Malaysia, FBI probing data from pilot’s simulator
KUALA LUMPUR, Malaysia (AP) – Malaysian investigators – with the help of the FBI – are trying to restore files deleted last month from the home flight simulator of the pilot aboard the missing Malaysia Airlines plane to see if they shed any light on the disappearance, officials said Wednesday.
Files containing records of simulations carried out on the program were deleted Feb. 3 from the device found in the home of the Malaysia Airlines pilot, Capt. Zaharie Ahmad Shah, Malaysian police chief Khalid Abu said.
Defense Minister Hishammuddin Hussein told a news conference that Zaharie is considered innocent until proven guilty of any wrongdoing, and that members of his family are cooperating in the investigation.
It was not immediately clear whether investigators thought that deleting the files was unusual. They will want to check those files for any signs of unusual flight paths that could help explain where the missing plane went.
A U.S. official, speaking on condition of anonymity because the official was not authorized to discuss the ongoing investigation by name, said the FBI has been provided electronic data to analyze.
U.S. Attorney General Eric Holder said U.S. investigators are prepared to help any way they can.
Malaysia Airlines Flight 370 with 239 people aboard disappeared March 8 on a night flight from Kuala Lumpur to Beijing. Malaysian authorities have not ruled out any possible explanations, but have said the evidence so far suggests the flight was deliberately turned back across Malaysia to the Strait of Malacca, with its communications systems disabled. They are unsure what happened next and why.
Investigators have identified two giant arcs of territory spanning the possible positions of the plane about 7½ hours after takeoff, based on its last faint signal to a satellite – an hourly “handshake” signal that continues even when communications are switched off. The arcs stretch up as far as Kazakhstan in central Asia and down deep into the southern Indian Ocean.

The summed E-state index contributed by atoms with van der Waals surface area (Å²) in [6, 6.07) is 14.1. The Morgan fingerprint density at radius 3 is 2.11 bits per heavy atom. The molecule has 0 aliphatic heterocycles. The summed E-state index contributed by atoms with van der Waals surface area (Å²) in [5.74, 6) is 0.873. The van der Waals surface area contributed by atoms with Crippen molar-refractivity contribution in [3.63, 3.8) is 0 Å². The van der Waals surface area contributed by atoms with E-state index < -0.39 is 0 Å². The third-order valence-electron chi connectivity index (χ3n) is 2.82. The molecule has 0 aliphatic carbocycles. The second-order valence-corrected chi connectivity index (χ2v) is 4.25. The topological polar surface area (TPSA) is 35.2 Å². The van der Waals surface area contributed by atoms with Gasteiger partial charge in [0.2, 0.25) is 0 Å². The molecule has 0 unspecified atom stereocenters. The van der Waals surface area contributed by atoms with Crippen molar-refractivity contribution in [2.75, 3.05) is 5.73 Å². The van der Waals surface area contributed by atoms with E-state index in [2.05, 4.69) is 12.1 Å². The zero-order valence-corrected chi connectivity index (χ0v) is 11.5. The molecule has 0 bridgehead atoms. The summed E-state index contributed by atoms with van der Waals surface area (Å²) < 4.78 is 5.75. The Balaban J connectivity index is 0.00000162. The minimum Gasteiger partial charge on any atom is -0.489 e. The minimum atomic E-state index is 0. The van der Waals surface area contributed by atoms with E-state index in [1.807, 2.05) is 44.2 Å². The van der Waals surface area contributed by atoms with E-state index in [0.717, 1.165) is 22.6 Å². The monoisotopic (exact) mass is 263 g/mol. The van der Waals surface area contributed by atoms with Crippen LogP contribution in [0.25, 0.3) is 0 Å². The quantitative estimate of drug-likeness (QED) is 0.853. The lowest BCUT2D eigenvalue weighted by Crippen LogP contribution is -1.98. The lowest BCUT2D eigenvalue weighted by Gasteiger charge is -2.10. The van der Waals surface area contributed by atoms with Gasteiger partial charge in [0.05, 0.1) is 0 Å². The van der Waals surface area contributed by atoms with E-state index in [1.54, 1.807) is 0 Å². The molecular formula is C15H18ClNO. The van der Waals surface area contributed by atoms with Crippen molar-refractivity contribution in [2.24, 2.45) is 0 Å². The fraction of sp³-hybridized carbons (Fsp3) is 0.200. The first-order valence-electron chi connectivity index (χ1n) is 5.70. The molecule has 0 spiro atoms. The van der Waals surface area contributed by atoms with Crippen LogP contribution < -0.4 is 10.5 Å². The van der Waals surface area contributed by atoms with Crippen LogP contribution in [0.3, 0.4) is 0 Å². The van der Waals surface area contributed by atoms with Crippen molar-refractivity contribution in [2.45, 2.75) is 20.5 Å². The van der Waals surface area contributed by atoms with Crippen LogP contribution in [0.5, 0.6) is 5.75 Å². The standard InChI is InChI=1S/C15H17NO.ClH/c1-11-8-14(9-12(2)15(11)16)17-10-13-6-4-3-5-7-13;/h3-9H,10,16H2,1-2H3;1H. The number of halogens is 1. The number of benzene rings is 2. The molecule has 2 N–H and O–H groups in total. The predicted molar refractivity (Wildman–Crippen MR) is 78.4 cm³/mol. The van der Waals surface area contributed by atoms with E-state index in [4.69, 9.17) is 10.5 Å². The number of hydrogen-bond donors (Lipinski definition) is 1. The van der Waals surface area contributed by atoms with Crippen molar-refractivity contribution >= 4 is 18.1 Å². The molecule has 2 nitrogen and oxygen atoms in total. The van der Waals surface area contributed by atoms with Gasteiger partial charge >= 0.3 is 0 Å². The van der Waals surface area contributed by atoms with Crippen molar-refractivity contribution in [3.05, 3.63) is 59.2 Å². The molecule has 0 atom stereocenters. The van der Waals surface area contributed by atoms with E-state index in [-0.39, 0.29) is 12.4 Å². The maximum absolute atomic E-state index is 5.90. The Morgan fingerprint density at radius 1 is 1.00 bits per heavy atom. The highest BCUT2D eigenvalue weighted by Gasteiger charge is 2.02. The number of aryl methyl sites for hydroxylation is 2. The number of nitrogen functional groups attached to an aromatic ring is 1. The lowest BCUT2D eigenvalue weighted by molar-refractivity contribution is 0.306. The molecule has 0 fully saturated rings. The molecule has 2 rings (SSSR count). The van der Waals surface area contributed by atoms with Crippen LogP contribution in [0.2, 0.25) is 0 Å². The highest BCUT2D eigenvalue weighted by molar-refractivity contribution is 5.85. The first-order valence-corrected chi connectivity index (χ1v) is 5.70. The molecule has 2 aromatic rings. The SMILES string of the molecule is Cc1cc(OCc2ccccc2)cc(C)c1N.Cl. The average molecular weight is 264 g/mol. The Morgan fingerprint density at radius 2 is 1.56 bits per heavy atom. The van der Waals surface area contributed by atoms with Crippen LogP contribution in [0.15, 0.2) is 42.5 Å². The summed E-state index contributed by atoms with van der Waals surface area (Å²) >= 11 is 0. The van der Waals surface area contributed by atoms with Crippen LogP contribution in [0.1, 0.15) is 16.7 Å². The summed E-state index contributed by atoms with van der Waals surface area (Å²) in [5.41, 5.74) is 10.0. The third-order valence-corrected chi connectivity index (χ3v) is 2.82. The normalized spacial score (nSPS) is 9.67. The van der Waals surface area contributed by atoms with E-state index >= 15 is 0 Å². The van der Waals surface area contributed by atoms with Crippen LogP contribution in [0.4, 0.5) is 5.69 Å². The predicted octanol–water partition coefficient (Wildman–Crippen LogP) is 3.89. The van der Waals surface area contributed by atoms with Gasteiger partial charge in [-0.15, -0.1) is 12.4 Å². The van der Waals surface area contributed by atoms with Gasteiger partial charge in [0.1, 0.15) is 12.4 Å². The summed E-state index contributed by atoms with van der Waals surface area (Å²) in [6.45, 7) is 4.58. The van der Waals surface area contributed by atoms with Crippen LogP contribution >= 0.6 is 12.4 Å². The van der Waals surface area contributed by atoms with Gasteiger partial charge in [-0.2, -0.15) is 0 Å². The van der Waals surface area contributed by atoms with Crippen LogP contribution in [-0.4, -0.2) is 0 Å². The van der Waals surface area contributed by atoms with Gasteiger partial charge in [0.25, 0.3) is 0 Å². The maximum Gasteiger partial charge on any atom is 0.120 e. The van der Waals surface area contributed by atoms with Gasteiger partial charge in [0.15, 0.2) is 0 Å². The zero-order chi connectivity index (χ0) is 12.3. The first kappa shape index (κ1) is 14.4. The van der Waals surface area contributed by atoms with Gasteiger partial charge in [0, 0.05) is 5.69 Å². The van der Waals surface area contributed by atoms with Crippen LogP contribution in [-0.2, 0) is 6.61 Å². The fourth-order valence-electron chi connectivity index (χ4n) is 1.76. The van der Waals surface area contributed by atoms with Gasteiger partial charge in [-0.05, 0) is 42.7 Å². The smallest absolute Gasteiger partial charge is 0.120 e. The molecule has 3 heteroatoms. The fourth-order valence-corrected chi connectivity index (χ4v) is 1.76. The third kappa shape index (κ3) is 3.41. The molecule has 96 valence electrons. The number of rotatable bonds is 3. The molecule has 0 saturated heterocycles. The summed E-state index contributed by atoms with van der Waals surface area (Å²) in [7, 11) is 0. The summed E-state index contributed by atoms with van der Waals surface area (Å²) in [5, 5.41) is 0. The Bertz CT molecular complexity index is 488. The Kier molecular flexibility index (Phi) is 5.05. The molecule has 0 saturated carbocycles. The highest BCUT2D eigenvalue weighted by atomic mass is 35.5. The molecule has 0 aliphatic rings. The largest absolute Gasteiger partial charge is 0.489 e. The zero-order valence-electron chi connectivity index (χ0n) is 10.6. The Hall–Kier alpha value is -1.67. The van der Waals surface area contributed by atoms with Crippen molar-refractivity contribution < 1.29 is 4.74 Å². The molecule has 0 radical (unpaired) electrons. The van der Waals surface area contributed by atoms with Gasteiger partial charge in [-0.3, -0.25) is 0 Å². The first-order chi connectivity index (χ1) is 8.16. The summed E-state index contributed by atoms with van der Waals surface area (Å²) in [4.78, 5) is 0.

Police are considering the possibility of hijacking, sabotage, terrorism or issues related to the mental health of the pilots or anyone else on board, and have asked for background checks from abroad on all foreign passengers.
Hishammuddin said such checks have been received for all the foreigners except those from Ukraine and Russia – which account for three passengers. “So far, no information of significance on any passengers has been found,” he said.
The 53-year-old pilot joined Malaysia Airlines in 1981 and had more than 18,000 hours of flight experience. People who knew Zaharie from his involvement in opposition political circles in Malaysia and other areas of his life have described him as sociable, humble, caring and dedicated to his job.
The crisis has exposed the lack of a failsafe way of tracking modern passenger planes on which data transmission systems and transponders – which make them visible to civilian radar – have been severed. At enormous cost, 26 countries are helping Malaysia look for the plane.
Relatives of passengers on the missing airliner – two-thirds of them from China – have grown increasingly frustrated over the lack of progress in the search. Planes sweeping vast expanses of the Indian Ocean and satellites peering on Central Asia have turned up no new clues.